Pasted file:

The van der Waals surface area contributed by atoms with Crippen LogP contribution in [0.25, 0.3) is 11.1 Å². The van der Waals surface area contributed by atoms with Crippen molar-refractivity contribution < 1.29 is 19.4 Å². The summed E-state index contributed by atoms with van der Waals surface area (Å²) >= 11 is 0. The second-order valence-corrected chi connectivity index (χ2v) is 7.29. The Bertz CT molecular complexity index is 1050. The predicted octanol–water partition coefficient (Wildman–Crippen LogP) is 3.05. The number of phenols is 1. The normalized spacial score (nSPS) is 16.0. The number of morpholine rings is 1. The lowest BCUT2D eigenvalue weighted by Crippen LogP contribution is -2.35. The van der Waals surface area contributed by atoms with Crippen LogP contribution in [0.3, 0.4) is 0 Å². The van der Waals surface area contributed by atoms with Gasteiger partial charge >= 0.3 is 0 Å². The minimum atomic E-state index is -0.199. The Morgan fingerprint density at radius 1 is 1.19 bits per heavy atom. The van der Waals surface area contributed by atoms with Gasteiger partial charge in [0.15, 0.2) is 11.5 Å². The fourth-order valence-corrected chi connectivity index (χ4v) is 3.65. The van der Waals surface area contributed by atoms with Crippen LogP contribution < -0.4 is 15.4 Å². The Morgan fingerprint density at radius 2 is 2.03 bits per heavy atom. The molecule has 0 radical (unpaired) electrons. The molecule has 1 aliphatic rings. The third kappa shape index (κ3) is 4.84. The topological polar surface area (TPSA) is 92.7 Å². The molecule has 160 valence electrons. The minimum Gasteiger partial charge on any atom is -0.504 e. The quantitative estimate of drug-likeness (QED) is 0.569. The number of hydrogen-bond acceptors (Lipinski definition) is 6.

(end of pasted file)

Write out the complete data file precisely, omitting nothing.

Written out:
The van der Waals surface area contributed by atoms with Crippen LogP contribution in [0.25, 0.3) is 11.1 Å². The van der Waals surface area contributed by atoms with Crippen molar-refractivity contribution < 1.29 is 19.4 Å². The summed E-state index contributed by atoms with van der Waals surface area (Å²) >= 11 is 0. The second-order valence-corrected chi connectivity index (χ2v) is 7.29. The Bertz CT molecular complexity index is 1050. The predicted octanol–water partition coefficient (Wildman–Crippen LogP) is 3.05. The number of phenols is 1. The normalized spacial score (nSPS) is 16.0. The number of morpholine rings is 1. The lowest BCUT2D eigenvalue weighted by Crippen LogP contribution is -2.35. The van der Waals surface area contributed by atoms with Crippen LogP contribution in [0.3, 0.4) is 0 Å². The van der Waals surface area contributed by atoms with Gasteiger partial charge >= 0.3 is 0 Å². The minimum atomic E-state index is -0.199. The Morgan fingerprint density at radius 1 is 1.19 bits per heavy atom. The van der Waals surface area contributed by atoms with Gasteiger partial charge in [0.15, 0.2) is 11.5 Å². The fourth-order valence-corrected chi connectivity index (χ4v) is 3.65. The van der Waals surface area contributed by atoms with Crippen LogP contribution < -0.4 is 15.4 Å². The Morgan fingerprint density at radius 2 is 2.03 bits per heavy atom. The molecule has 0 radical (unpaired) electrons. The molecule has 1 aliphatic rings. The third kappa shape index (κ3) is 4.84. The topological polar surface area (TPSA) is 92.7 Å². The molecule has 160 valence electrons. The minimum Gasteiger partial charge on any atom is -0.504 e. The quantitative estimate of drug-likeness (QED) is 0.569. The number of hydrogen-bond acceptors (Lipinski definition) is 6.